Addiction in the Fishing Industry

Commercial fishermen have high-risk and isolated jobs. Fishermen are gone from their families and homes for weeks at a time and often make big paydays in short amounts of time. The job is physically grueling and can commonly lead to injuries.

Alcohol consumption is a typical event on a fishing vessel and also during the short bursts of time that fishermen are on shore between runs. Alcohol is often used to celebrate a good haul or as a measure to pass the time swapping “fish stories.” Prescription pain medications may also be commonly used on a fishing boat by fishermen nursing physical pain from the strenuous job. High cash payouts and many idle hours as well as a kind of “living on the edge” type of lifestyle may lead to the purchase of recreational drugs.

The fishing industry often attracts individuals who have no desire to hold down a “regular” nine-to-five office job, and they may be more free-spirited and see less risk in using mind-altering substances. Long stretches away from families and loved ones may make it difficult to recognize when alcohol or drug abuse becomes problematic. Fishermen are generally intensely private and are often viewed as “tough guys,” not wishing to share when a problem may exist.

Alcohol consumption is a typical event on a fishing vessel and also during the short bursts of time that fishermen are on shore between runs.

Overdose in the Fishing Industry

The Centers for Disease Control and Prevention (CDC) publishes that 91 people die every day from an opioid overdose in the United States.

Addiction and drug abuse are common within the fishing industry. This can be indicated by looking at fishing towns like Gloucester, Massachusetts, where drug overdoses are more common than in other towns of similar size, per the Los Angeles Times. The Boston Globe publishes that six fishermen died from a drug overdose in just three years on the docks in Gloucester, and in New Bedford, heroin was found on six out of 11 outbound boats during random drug testing.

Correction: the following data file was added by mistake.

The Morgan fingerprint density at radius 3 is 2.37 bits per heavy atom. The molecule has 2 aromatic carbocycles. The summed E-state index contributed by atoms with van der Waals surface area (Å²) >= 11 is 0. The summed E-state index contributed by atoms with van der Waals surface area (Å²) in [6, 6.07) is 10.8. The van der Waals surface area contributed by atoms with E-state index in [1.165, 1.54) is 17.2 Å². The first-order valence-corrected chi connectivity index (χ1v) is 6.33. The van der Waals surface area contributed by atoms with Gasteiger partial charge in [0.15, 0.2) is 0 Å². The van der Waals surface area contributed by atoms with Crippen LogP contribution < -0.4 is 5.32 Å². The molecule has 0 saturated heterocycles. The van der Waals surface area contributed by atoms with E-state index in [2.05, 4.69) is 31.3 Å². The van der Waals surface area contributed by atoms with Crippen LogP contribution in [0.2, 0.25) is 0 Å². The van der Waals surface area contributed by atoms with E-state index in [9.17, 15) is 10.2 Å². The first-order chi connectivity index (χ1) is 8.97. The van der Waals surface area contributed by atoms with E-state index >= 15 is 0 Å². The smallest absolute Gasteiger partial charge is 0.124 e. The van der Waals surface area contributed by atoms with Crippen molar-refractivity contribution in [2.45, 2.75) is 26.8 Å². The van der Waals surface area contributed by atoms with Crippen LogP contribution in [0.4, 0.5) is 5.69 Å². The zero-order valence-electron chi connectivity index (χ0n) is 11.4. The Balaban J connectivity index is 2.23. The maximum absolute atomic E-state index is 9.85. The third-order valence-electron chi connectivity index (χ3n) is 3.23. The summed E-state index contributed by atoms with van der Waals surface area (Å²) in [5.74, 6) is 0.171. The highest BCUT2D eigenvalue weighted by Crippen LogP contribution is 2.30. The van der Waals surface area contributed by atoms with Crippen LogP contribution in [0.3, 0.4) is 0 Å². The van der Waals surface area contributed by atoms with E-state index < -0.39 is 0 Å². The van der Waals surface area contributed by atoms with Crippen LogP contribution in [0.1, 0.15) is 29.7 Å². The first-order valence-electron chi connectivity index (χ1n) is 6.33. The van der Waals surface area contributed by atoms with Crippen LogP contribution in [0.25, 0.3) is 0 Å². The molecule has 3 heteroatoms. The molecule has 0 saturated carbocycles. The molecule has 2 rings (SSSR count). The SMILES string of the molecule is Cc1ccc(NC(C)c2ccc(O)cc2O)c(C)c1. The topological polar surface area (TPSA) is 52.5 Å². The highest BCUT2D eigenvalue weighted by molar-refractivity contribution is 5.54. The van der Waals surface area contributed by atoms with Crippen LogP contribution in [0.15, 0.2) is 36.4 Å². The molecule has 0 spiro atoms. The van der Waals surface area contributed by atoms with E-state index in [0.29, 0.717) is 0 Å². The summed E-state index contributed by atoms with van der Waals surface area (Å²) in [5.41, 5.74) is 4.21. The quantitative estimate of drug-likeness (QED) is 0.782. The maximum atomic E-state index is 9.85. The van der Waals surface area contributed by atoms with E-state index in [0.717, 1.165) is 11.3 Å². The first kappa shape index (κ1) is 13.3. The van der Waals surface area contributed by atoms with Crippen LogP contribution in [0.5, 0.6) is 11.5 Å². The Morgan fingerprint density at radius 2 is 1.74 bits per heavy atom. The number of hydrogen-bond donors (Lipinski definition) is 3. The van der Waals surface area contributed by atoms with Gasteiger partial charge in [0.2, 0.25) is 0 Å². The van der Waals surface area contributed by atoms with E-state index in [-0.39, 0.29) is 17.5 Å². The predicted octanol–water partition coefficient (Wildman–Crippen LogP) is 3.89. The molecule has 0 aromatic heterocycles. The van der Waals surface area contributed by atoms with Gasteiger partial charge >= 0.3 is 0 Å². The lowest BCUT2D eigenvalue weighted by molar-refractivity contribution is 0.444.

Opioid abuse and drug overdoses are not isolated to the fishing industry; however, these issues have made their way from land to sea on fishing vessels. The American Society of Addiction Medicine (ASAM) warns that over 2.5 million Americans struggle with opioid addiction, including to both prescription opioids and heroin. The Centers for Disease Control and Prevention (CDC) publishes that 91 people die every day from an opioid overdose in the United States. Opioid abuse and overdose are public health concerns that reach into virtually every community and industry in the US. Thankfully, there are numerous efforts and resources to combat addiction within the fishing industry specifically.

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Fishermen, Drug Use, and Addiction

Fishermen go out on a vessel and are gone for weeks to months at a time. During this time, they are physically and mentally stretched, often to a breaking point. Alcohol and drugs may be a method to numb the pain, pass the time, celebrate, or escape from reality.